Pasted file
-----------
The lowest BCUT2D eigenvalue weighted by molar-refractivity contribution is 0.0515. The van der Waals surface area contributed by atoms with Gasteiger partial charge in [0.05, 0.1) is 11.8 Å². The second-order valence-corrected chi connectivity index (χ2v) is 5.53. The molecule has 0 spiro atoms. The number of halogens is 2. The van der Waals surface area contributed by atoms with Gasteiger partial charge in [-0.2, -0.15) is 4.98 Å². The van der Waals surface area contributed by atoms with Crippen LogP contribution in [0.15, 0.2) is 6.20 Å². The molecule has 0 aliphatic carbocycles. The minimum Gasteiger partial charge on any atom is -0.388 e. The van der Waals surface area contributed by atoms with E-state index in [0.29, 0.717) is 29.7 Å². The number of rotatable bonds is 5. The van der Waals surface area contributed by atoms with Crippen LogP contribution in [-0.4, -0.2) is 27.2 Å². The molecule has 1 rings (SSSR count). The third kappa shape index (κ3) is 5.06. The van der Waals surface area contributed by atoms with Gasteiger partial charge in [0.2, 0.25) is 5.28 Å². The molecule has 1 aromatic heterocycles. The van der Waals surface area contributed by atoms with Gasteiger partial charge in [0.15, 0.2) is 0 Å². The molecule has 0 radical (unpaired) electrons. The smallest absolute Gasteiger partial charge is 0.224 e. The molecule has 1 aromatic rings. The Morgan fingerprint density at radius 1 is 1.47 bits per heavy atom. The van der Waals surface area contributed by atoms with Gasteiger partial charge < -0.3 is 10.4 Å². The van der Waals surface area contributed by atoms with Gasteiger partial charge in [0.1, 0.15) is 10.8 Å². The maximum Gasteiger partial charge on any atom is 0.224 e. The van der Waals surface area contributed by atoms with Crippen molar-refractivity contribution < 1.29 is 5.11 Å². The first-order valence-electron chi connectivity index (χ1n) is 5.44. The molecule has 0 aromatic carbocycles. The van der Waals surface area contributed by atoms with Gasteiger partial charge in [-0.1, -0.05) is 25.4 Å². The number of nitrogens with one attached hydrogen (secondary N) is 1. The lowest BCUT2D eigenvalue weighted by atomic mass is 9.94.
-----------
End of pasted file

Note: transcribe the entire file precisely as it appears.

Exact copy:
The lowest BCUT2D eigenvalue weighted by molar-refractivity contribution is 0.0515. The van der Waals surface area contributed by atoms with Gasteiger partial charge in [0.05, 0.1) is 11.8 Å². The second-order valence-corrected chi connectivity index (χ2v) is 5.53. The molecule has 0 spiro atoms. The number of halogens is 2. The van der Waals surface area contributed by atoms with Gasteiger partial charge in [-0.2, -0.15) is 4.98 Å². The van der Waals surface area contributed by atoms with Crippen LogP contribution in [0.15, 0.2) is 6.20 Å². The molecule has 0 aliphatic carbocycles. The minimum Gasteiger partial charge on any atom is -0.388 e. The van der Waals surface area contributed by atoms with E-state index in [0.29, 0.717) is 29.7 Å². The number of rotatable bonds is 5. The van der Waals surface area contributed by atoms with Crippen LogP contribution in [-0.4, -0.2) is 27.2 Å². The molecule has 1 rings (SSSR count). The third kappa shape index (κ3) is 5.06. The van der Waals surface area contributed by atoms with Gasteiger partial charge in [0.2, 0.25) is 5.28 Å². The molecule has 1 aromatic heterocycles. The van der Waals surface area contributed by atoms with Gasteiger partial charge in [0.15, 0.2) is 0 Å². The molecule has 0 radical (unpaired) electrons. The smallest absolute Gasteiger partial charge is 0.224 e. The molecule has 1 aromatic rings. The Morgan fingerprint density at radius 1 is 1.47 bits per heavy atom. The van der Waals surface area contributed by atoms with Gasteiger partial charge < -0.3 is 10.4 Å². The van der Waals surface area contributed by atoms with Gasteiger partial charge in [0.1, 0.15) is 10.8 Å². The maximum Gasteiger partial charge on any atom is 0.224 e. The van der Waals surface area contributed by atoms with Crippen molar-refractivity contribution < 1.29 is 5.11 Å². The first-order valence-electron chi connectivity index (χ1n) is 5.44. The molecule has 0 aromatic carbocycles. The van der Waals surface area contributed by atoms with Gasteiger partial charge in [-0.1, -0.05) is 25.4 Å². The number of nitrogens with one attached hydrogen (secondary N) is 1. The lowest BCUT2D eigenvalue weighted by atomic mass is 9.94.